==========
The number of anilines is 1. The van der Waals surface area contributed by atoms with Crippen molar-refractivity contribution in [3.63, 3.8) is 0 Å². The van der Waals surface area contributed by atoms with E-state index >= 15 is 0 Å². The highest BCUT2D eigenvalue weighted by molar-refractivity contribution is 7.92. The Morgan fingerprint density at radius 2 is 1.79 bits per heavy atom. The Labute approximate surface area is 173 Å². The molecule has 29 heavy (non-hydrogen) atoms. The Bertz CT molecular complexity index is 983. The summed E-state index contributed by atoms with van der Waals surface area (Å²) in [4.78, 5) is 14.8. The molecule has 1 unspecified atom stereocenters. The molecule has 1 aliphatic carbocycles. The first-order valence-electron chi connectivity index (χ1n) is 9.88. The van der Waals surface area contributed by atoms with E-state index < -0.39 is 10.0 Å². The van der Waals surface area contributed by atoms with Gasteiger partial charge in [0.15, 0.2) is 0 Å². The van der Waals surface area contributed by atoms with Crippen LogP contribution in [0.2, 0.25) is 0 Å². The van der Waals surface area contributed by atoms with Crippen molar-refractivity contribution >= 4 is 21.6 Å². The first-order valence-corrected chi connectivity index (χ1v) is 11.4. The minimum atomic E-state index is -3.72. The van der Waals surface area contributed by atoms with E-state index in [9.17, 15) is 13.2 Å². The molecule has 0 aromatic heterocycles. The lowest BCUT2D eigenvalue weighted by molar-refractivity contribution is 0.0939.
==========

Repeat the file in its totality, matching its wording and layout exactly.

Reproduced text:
The number of anilines is 1. The van der Waals surface area contributed by atoms with Crippen molar-refractivity contribution in [3.63, 3.8) is 0 Å². The van der Waals surface area contributed by atoms with E-state index >= 15 is 0 Å². The highest BCUT2D eigenvalue weighted by molar-refractivity contribution is 7.92. The Morgan fingerprint density at radius 2 is 1.79 bits per heavy atom. The Labute approximate surface area is 173 Å². The molecule has 29 heavy (non-hydrogen) atoms. The Bertz CT molecular complexity index is 983. The summed E-state index contributed by atoms with van der Waals surface area (Å²) in [4.78, 5) is 14.8. The molecule has 1 unspecified atom stereocenters. The molecule has 1 aliphatic carbocycles. The first-order valence-electron chi connectivity index (χ1n) is 9.88. The van der Waals surface area contributed by atoms with E-state index < -0.39 is 10.0 Å². The van der Waals surface area contributed by atoms with Gasteiger partial charge in [0.15, 0.2) is 0 Å². The van der Waals surface area contributed by atoms with Crippen LogP contribution in [0.2, 0.25) is 0 Å². The van der Waals surface area contributed by atoms with Crippen molar-refractivity contribution >= 4 is 21.6 Å². The first-order valence-corrected chi connectivity index (χ1v) is 11.4. The minimum atomic E-state index is -3.72. The van der Waals surface area contributed by atoms with E-state index in [9.17, 15) is 13.2 Å². The molecule has 0 aromatic heterocycles. The lowest BCUT2D eigenvalue weighted by molar-refractivity contribution is 0.0939.